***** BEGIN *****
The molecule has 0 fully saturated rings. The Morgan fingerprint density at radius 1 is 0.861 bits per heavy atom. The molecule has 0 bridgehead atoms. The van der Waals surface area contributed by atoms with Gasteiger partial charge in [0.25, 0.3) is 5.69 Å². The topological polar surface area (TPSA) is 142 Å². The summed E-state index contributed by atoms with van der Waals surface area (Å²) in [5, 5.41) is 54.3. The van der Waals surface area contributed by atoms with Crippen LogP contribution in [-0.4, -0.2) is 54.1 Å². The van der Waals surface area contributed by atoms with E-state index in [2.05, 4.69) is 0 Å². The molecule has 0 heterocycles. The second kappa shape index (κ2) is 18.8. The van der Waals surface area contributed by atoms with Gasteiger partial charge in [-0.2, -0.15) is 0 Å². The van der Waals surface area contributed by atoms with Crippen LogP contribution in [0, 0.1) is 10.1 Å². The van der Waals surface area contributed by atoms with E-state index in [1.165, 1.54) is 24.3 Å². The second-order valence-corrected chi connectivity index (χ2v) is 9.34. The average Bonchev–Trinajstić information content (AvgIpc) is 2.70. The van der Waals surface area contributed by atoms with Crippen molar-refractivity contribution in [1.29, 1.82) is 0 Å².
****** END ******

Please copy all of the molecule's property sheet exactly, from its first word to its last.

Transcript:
The molecule has 0 fully saturated rings. The Morgan fingerprint density at radius 1 is 0.861 bits per heavy atom. The molecule has 0 bridgehead atoms. The van der Waals surface area contributed by atoms with Gasteiger partial charge in [0.25, 0.3) is 5.69 Å². The topological polar surface area (TPSA) is 142 Å². The summed E-state index contributed by atoms with van der Waals surface area (Å²) in [5, 5.41) is 54.3. The van der Waals surface area contributed by atoms with Crippen LogP contribution in [-0.4, -0.2) is 54.1 Å². The van der Waals surface area contributed by atoms with E-state index in [2.05, 4.69) is 0 Å². The molecule has 0 heterocycles. The second kappa shape index (κ2) is 18.8. The van der Waals surface area contributed by atoms with Gasteiger partial charge in [-0.2, -0.15) is 0 Å². The van der Waals surface area contributed by atoms with Crippen LogP contribution in [0, 0.1) is 10.1 Å². The van der Waals surface area contributed by atoms with E-state index in [1.165, 1.54) is 24.3 Å². The second-order valence-corrected chi connectivity index (χ2v) is 9.34. The average Bonchev–Trinajstić information content (AvgIpc) is 2.70. The van der Waals surface area contributed by atoms with Crippen molar-refractivity contribution in [1.29, 1.82) is 0 Å².